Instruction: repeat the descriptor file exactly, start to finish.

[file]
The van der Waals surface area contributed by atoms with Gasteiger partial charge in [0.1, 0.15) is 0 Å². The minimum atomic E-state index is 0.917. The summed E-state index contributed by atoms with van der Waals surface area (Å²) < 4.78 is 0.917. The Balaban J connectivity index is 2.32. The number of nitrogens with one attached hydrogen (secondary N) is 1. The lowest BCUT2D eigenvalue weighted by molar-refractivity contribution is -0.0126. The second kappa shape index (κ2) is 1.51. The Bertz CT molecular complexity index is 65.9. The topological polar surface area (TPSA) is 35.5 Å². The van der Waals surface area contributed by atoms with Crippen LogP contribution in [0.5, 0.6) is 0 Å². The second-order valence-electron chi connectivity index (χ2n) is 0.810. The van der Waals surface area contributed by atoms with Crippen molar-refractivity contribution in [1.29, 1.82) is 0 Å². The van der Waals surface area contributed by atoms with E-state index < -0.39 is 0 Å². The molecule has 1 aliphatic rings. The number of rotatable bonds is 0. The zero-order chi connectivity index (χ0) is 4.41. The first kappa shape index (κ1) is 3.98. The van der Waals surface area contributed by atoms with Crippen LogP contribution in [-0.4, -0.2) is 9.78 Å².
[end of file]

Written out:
The van der Waals surface area contributed by atoms with Gasteiger partial charge in [0.1, 0.15) is 0 Å². The minimum atomic E-state index is 0.917. The summed E-state index contributed by atoms with van der Waals surface area (Å²) < 4.78 is 0.917. The Balaban J connectivity index is 2.32. The number of nitrogens with one attached hydrogen (secondary N) is 1. The lowest BCUT2D eigenvalue weighted by molar-refractivity contribution is -0.0126. The second kappa shape index (κ2) is 1.51. The Bertz CT molecular complexity index is 65.9. The topological polar surface area (TPSA) is 35.5 Å². The van der Waals surface area contributed by atoms with Crippen LogP contribution in [0.5, 0.6) is 0 Å². The second-order valence-electron chi connectivity index (χ2n) is 0.810. The van der Waals surface area contributed by atoms with Crippen molar-refractivity contribution in [1.29, 1.82) is 0 Å². The van der Waals surface area contributed by atoms with E-state index < -0.39 is 0 Å². The molecule has 1 aliphatic rings. The number of rotatable bonds is 0. The zero-order chi connectivity index (χ0) is 4.41. The first kappa shape index (κ1) is 3.98. The van der Waals surface area contributed by atoms with Crippen LogP contribution in [-0.4, -0.2) is 9.78 Å².